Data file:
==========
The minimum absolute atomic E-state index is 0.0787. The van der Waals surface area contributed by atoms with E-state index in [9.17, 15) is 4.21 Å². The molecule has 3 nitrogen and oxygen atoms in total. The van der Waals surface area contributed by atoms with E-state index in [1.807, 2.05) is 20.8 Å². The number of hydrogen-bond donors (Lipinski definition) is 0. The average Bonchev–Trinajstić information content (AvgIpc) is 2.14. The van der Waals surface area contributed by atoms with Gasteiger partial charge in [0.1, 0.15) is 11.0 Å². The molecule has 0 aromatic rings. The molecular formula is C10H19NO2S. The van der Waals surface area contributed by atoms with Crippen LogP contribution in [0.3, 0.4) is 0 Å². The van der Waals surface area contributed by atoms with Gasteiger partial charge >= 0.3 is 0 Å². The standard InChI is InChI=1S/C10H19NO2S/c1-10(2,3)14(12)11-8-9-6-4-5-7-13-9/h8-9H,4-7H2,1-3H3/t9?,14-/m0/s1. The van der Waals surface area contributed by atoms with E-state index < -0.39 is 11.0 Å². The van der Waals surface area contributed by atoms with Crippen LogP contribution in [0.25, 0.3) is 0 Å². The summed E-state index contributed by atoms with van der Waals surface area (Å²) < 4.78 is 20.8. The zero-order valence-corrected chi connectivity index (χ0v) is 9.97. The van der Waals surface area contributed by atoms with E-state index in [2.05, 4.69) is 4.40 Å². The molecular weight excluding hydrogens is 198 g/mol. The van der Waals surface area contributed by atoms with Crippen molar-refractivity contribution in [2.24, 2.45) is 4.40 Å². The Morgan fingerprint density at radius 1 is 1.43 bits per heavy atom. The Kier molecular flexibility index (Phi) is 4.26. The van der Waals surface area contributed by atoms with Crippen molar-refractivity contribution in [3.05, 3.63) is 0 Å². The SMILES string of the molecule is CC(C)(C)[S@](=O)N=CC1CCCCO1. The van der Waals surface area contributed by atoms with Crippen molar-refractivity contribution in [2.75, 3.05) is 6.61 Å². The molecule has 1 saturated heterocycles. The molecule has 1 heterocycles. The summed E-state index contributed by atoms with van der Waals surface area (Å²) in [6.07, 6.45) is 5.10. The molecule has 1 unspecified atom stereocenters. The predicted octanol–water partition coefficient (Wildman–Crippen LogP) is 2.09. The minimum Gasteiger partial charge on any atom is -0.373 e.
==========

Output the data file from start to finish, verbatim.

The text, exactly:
The minimum absolute atomic E-state index is 0.0787. The van der Waals surface area contributed by atoms with E-state index in [9.17, 15) is 4.21 Å². The molecule has 3 nitrogen and oxygen atoms in total. The van der Waals surface area contributed by atoms with E-state index in [1.807, 2.05) is 20.8 Å². The number of hydrogen-bond donors (Lipinski definition) is 0. The average Bonchev–Trinajstić information content (AvgIpc) is 2.14. The van der Waals surface area contributed by atoms with Gasteiger partial charge in [0.1, 0.15) is 11.0 Å². The molecule has 0 aromatic rings. The molecular formula is C10H19NO2S. The van der Waals surface area contributed by atoms with Crippen LogP contribution in [0.3, 0.4) is 0 Å². The van der Waals surface area contributed by atoms with Gasteiger partial charge >= 0.3 is 0 Å². The standard InChI is InChI=1S/C10H19NO2S/c1-10(2,3)14(12)11-8-9-6-4-5-7-13-9/h8-9H,4-7H2,1-3H3/t9?,14-/m0/s1. The van der Waals surface area contributed by atoms with E-state index < -0.39 is 11.0 Å². The van der Waals surface area contributed by atoms with Crippen LogP contribution in [0.25, 0.3) is 0 Å². The summed E-state index contributed by atoms with van der Waals surface area (Å²) < 4.78 is 20.8. The zero-order valence-corrected chi connectivity index (χ0v) is 9.97. The van der Waals surface area contributed by atoms with E-state index in [2.05, 4.69) is 4.40 Å². The molecular weight excluding hydrogens is 198 g/mol. The van der Waals surface area contributed by atoms with Crippen molar-refractivity contribution in [2.24, 2.45) is 4.40 Å². The Morgan fingerprint density at radius 1 is 1.43 bits per heavy atom. The Kier molecular flexibility index (Phi) is 4.26. The van der Waals surface area contributed by atoms with Crippen molar-refractivity contribution in [3.05, 3.63) is 0 Å². The SMILES string of the molecule is CC(C)(C)[S@](=O)N=CC1CCCCO1. The van der Waals surface area contributed by atoms with Crippen molar-refractivity contribution in [2.75, 3.05) is 6.61 Å². The molecule has 1 saturated heterocycles. The molecule has 1 heterocycles. The summed E-state index contributed by atoms with van der Waals surface area (Å²) in [6.07, 6.45) is 5.10. The molecule has 1 unspecified atom stereocenters. The predicted octanol–water partition coefficient (Wildman–Crippen LogP) is 2.09. The minimum Gasteiger partial charge on any atom is -0.373 e.